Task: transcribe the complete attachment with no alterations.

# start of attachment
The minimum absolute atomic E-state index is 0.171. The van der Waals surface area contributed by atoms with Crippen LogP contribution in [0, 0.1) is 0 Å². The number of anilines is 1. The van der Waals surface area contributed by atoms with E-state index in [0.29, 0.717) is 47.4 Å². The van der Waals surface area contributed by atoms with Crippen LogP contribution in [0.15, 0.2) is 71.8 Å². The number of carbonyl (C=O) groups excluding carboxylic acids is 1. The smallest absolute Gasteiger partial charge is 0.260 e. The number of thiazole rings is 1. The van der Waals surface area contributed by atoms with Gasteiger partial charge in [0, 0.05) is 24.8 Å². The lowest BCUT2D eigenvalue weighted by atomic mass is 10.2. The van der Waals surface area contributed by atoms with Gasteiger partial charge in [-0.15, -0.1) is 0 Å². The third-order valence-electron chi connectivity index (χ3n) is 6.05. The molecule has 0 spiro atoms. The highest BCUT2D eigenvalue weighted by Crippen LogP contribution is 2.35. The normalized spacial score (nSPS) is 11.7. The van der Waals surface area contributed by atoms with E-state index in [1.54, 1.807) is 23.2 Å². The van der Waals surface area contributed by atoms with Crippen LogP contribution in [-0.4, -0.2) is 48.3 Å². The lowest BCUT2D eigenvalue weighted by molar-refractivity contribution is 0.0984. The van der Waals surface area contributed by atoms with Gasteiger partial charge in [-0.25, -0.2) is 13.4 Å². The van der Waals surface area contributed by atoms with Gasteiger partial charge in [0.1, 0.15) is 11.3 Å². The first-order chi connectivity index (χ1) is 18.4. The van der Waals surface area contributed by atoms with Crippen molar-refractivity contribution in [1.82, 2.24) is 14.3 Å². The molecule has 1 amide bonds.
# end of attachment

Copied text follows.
The minimum absolute atomic E-state index is 0.171. The van der Waals surface area contributed by atoms with Crippen LogP contribution in [0, 0.1) is 0 Å². The number of anilines is 1. The van der Waals surface area contributed by atoms with E-state index in [0.29, 0.717) is 47.4 Å². The van der Waals surface area contributed by atoms with Crippen LogP contribution in [0.15, 0.2) is 71.8 Å². The number of carbonyl (C=O) groups excluding carboxylic acids is 1. The smallest absolute Gasteiger partial charge is 0.260 e. The number of thiazole rings is 1. The van der Waals surface area contributed by atoms with Gasteiger partial charge in [0, 0.05) is 24.8 Å². The lowest BCUT2D eigenvalue weighted by atomic mass is 10.2. The van der Waals surface area contributed by atoms with Gasteiger partial charge in [-0.15, -0.1) is 0 Å². The third-order valence-electron chi connectivity index (χ3n) is 6.05. The molecule has 0 spiro atoms. The highest BCUT2D eigenvalue weighted by Crippen LogP contribution is 2.35. The normalized spacial score (nSPS) is 11.7. The van der Waals surface area contributed by atoms with E-state index in [1.54, 1.807) is 23.2 Å². The van der Waals surface area contributed by atoms with Crippen LogP contribution in [-0.4, -0.2) is 48.3 Å². The lowest BCUT2D eigenvalue weighted by molar-refractivity contribution is 0.0984. The van der Waals surface area contributed by atoms with Gasteiger partial charge in [-0.25, -0.2) is 13.4 Å². The van der Waals surface area contributed by atoms with Gasteiger partial charge in [0.1, 0.15) is 11.3 Å². The first-order chi connectivity index (χ1) is 18.4. The van der Waals surface area contributed by atoms with Crippen molar-refractivity contribution in [1.82, 2.24) is 14.3 Å². The molecule has 1 amide bonds.